“The first thing you need to do, is take some accurate measurements.” A statement almost always greeted with groans in my sewing classes! It’s a minefield because it taps into women’s insecurities and can be a source of angst and denial for many. As this subject almost always sets me off on a bit of a rant, I’m writing a much more detailed post about it which will be published soon.
For newbie sewists who are just venturing into the world of dressmaking, taking measurements and deciding which pattern size to use can often be one of the most confusing stages and it comes right at the beginning before you’ve even picked up a pair of scissors!
1 – HOW TO MEASURE YOURSELF
Slip into something more comfortable (vest & leggings!), get out your tape measure and some string and we’ll begin……
Image copyright Julian Ward.
- BUST: measure around the biggest part of your bust, make sure that the tape measure is straight across your back, not sliding down and have your arms by your sides.
- WAIST: tie something snugly around your middle, wriggle and it will come to rest on your natural waistline. It is higher than you might have thought – just under your rib cage, well above your belly button. Measure your waist here.
- HIPS: measure around the widest part, which is usually the biggest part of your bum, right over your hip joint. Check the tape measure in a full-length mirror to make sure it is parallel to the floor. TIP – if your widest point is lower than this, make a note of that measurement too.
2 – HOW TO CHOOSE WHICH SIZE TO MAKE
Most patterns will have a body measurement size chart which is the first thing you need to look at to work out which size to cut.
Now, don’t freak out! You probably won’t match each measurement for a given size on your pattern’s body measurement size chart because we are all different proportions. So to start with, for skirts and trousers choose a size based on your hip measurement, for tops and dresses go with your bust measurement.
Some patterns also include a size chart showing the measurements of the finished garment on the outside packaging of the pattern. Other patterns include this information printed on the actual pattern pieces, which isn’t so helpful when you’re in the shop trying to figure out which size range to buy.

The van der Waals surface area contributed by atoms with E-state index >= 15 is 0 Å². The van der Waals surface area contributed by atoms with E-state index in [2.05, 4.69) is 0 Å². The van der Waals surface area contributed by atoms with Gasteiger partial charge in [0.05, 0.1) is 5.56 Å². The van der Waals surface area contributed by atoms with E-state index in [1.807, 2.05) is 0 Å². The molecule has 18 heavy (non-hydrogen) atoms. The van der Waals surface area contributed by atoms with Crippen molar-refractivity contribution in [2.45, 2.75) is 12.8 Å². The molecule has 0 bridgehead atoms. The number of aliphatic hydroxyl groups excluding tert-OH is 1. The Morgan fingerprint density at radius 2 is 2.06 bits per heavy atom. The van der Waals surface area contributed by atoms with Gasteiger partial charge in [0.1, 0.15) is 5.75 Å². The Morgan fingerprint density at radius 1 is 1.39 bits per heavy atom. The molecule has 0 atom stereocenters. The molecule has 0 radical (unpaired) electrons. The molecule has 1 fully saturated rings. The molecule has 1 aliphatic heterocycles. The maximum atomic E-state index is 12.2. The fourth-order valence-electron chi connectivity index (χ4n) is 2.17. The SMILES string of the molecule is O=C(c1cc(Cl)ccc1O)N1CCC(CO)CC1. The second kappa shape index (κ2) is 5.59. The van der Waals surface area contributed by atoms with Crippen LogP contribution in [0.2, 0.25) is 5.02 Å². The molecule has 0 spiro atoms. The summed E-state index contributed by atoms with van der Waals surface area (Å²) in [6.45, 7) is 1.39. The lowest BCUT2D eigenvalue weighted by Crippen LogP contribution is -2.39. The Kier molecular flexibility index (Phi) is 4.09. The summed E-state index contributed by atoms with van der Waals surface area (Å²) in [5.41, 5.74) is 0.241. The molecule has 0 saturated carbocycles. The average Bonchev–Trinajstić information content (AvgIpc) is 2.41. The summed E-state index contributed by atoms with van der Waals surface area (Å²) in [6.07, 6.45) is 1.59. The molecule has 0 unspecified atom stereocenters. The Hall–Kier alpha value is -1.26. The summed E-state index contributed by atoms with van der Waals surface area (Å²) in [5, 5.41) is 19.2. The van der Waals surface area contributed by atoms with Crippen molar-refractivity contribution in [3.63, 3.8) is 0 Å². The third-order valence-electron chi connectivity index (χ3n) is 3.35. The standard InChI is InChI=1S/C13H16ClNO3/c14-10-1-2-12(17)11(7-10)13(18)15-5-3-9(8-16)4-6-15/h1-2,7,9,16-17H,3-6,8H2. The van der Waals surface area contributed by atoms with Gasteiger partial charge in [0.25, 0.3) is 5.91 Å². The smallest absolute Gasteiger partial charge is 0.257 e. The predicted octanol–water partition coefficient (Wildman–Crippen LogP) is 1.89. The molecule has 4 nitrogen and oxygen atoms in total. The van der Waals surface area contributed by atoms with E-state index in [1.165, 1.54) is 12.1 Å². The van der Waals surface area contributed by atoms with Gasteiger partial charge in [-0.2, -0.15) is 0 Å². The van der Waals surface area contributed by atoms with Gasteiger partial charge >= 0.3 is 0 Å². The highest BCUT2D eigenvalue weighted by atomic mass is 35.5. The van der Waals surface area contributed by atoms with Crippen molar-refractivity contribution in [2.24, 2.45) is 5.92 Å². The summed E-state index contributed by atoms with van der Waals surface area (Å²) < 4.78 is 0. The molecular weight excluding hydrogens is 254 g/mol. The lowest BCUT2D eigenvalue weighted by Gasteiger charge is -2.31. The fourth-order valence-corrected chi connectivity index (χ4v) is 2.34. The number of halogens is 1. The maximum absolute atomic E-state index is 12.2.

This finished garment sizing information is the most useful as it enables you to gauge how tight or loose fitting your garment will be once finished. These finished garment measurement charts include the ease which is built into the pattern.
3 – WHAT IS EASE?
Ease is the difference between your body measurement and the measurements of the finished garment. Unless a garment is meant to be skin tight or stretches to fit, the measurements of the finished garment for a given size will always be bigger than the measurements on the body measurement size chart for that same size. How much bigger depends on the amount of wearing ease (minimum ease added for the garment to be comfortable) and the amount of design ease (the amount of ease added to achieve the desired fit for the design ie. a fitted versus a baggy style) included in the pattern.
By comparing the measurements from the two size charts, you will get an idea of how loose or fitted the garment is designed to be and how it’s going to fit you and so choose the best size.
Here’s an example using the shift dress from my book (all measurements are in cm’s):
FINISHED GARMENT MEASUREMENTS
So, you can see from this example that for someone with body measurements which match those in the first column, the finished dress will be 5cm bigger than the body measurement at the bust, 7cm at the waist and 7cm at the hips.
The secret to sizing?
- forget dress sizes, never ever buy a pattern based on the dress size you buy when you go shopping – it is likely to be wrong,
- measure yourself accurately and honestly – remember you want to make something that fits, not that you’re going to diet into,
- see beyond the dress size that your pattern might be telling you that you are – it’s meaningless, it’s the actual measurements that are important
- check the finished garment measurements as well as the body measurement chart before you cut your pattern.